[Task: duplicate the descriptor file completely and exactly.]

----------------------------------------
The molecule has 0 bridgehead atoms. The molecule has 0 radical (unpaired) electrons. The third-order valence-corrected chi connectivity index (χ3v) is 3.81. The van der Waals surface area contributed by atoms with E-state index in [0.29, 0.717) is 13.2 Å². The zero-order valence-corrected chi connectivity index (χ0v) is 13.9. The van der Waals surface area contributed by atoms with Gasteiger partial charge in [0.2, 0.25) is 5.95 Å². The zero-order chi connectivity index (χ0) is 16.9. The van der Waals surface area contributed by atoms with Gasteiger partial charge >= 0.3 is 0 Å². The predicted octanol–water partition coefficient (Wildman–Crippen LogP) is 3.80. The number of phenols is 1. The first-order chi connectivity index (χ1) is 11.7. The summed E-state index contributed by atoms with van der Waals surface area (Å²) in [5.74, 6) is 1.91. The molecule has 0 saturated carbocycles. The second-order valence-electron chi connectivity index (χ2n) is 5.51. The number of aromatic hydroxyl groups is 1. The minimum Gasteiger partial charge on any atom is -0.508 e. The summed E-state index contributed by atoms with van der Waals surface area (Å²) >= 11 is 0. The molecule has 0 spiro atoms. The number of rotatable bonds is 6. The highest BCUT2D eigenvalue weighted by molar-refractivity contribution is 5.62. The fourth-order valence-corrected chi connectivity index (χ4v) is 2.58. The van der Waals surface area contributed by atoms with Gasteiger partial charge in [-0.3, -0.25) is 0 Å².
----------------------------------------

The molecule has 0 bridgehead atoms. The molecule has 0 radical (unpaired) electrons. The third-order valence-corrected chi connectivity index (χ3v) is 3.81. The van der Waals surface area contributed by atoms with E-state index in [0.29, 0.717) is 13.2 Å². The zero-order valence-corrected chi connectivity index (χ0v) is 13.9. The van der Waals surface area contributed by atoms with Gasteiger partial charge in [0.2, 0.25) is 5.95 Å². The zero-order chi connectivity index (χ0) is 16.9. The van der Waals surface area contributed by atoms with Gasteiger partial charge >= 0.3 is 0 Å². The predicted octanol–water partition coefficient (Wildman–Crippen LogP) is 3.80. The number of phenols is 1. The first-order chi connectivity index (χ1) is 11.7. The summed E-state index contributed by atoms with van der Waals surface area (Å²) in [5.74, 6) is 1.91. The molecule has 0 saturated carbocycles. The second-order valence-electron chi connectivity index (χ2n) is 5.51. The number of aromatic hydroxyl groups is 1. The minimum Gasteiger partial charge on any atom is -0.508 e. The summed E-state index contributed by atoms with van der Waals surface area (Å²) >= 11 is 0. The molecule has 0 spiro atoms. The number of rotatable bonds is 6. The highest BCUT2D eigenvalue weighted by molar-refractivity contribution is 5.62. The fourth-order valence-corrected chi connectivity index (χ4v) is 2.58. The van der Waals surface area contributed by atoms with Gasteiger partial charge in [-0.3, -0.25) is 0 Å².